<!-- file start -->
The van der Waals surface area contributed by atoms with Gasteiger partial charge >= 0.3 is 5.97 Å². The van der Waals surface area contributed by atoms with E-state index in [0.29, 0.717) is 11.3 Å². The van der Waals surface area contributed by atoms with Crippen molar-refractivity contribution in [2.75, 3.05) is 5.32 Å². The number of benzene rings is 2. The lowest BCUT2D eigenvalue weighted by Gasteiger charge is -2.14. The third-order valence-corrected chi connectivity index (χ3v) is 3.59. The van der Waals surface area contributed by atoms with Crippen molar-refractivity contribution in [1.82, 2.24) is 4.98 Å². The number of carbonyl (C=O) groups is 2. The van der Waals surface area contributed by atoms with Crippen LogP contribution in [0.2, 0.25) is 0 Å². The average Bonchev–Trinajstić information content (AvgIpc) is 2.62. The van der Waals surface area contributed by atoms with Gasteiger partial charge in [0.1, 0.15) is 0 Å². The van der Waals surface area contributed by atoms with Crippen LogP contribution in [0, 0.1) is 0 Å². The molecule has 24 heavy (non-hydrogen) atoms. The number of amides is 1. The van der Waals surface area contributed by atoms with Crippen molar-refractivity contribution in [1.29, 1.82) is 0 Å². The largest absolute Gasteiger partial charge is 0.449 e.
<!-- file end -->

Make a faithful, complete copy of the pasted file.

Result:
The van der Waals surface area contributed by atoms with Gasteiger partial charge >= 0.3 is 5.97 Å². The van der Waals surface area contributed by atoms with E-state index in [0.29, 0.717) is 11.3 Å². The van der Waals surface area contributed by atoms with Crippen molar-refractivity contribution in [2.75, 3.05) is 5.32 Å². The number of benzene rings is 2. The lowest BCUT2D eigenvalue weighted by Gasteiger charge is -2.14. The third-order valence-corrected chi connectivity index (χ3v) is 3.59. The van der Waals surface area contributed by atoms with Crippen molar-refractivity contribution in [1.82, 2.24) is 4.98 Å². The number of carbonyl (C=O) groups is 2. The van der Waals surface area contributed by atoms with Crippen LogP contribution in [0.2, 0.25) is 0 Å². The average Bonchev–Trinajstić information content (AvgIpc) is 2.62. The van der Waals surface area contributed by atoms with Gasteiger partial charge in [0.1, 0.15) is 0 Å². The van der Waals surface area contributed by atoms with Crippen LogP contribution in [0, 0.1) is 0 Å². The molecule has 24 heavy (non-hydrogen) atoms. The number of amides is 1. The van der Waals surface area contributed by atoms with Crippen molar-refractivity contribution in [1.29, 1.82) is 0 Å². The largest absolute Gasteiger partial charge is 0.449 e.